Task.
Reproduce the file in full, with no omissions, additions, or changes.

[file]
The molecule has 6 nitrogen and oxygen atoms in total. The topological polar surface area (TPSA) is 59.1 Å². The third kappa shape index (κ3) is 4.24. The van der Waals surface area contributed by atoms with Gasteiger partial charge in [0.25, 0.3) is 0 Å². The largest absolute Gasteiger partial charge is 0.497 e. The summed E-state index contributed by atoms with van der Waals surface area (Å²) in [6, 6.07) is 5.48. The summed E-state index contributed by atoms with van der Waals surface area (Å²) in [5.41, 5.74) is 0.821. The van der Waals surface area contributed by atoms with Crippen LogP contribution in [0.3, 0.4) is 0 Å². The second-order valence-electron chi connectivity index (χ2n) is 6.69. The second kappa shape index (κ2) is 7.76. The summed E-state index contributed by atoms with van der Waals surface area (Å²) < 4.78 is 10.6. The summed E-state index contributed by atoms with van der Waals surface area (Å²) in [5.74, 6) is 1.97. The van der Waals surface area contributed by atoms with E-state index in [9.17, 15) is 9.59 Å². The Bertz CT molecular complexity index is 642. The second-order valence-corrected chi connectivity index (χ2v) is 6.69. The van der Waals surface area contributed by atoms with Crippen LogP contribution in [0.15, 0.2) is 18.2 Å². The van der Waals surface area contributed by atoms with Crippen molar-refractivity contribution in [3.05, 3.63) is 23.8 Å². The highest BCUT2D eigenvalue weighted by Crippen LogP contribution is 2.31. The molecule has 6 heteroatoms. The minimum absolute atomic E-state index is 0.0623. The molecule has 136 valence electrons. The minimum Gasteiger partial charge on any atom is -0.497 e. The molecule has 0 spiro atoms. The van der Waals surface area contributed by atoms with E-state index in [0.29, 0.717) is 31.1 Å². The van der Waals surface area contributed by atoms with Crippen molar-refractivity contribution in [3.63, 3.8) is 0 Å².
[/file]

The molecule has 6 nitrogen and oxygen atoms in total. The topological polar surface area (TPSA) is 59.1 Å². The third kappa shape index (κ3) is 4.24. The van der Waals surface area contributed by atoms with Gasteiger partial charge in [0.25, 0.3) is 0 Å². The largest absolute Gasteiger partial charge is 0.497 e. The summed E-state index contributed by atoms with van der Waals surface area (Å²) in [6, 6.07) is 5.48. The summed E-state index contributed by atoms with van der Waals surface area (Å²) in [5.41, 5.74) is 0.821. The van der Waals surface area contributed by atoms with Crippen LogP contribution in [0.3, 0.4) is 0 Å². The second-order valence-electron chi connectivity index (χ2n) is 6.69. The second kappa shape index (κ2) is 7.76. The summed E-state index contributed by atoms with van der Waals surface area (Å²) < 4.78 is 10.6. The summed E-state index contributed by atoms with van der Waals surface area (Å²) in [5.74, 6) is 1.97. The van der Waals surface area contributed by atoms with E-state index in [9.17, 15) is 9.59 Å². The Bertz CT molecular complexity index is 642. The second-order valence-corrected chi connectivity index (χ2v) is 6.69. The van der Waals surface area contributed by atoms with Crippen LogP contribution in [0.15, 0.2) is 18.2 Å². The van der Waals surface area contributed by atoms with Crippen molar-refractivity contribution in [3.05, 3.63) is 23.8 Å². The highest BCUT2D eigenvalue weighted by Crippen LogP contribution is 2.31. The molecule has 6 heteroatoms. The minimum absolute atomic E-state index is 0.0623. The molecule has 136 valence electrons. The minimum Gasteiger partial charge on any atom is -0.497 e. The molecule has 0 spiro atoms. The van der Waals surface area contributed by atoms with E-state index in [0.29, 0.717) is 31.1 Å². The van der Waals surface area contributed by atoms with Crippen molar-refractivity contribution in [3.63, 3.8) is 0 Å².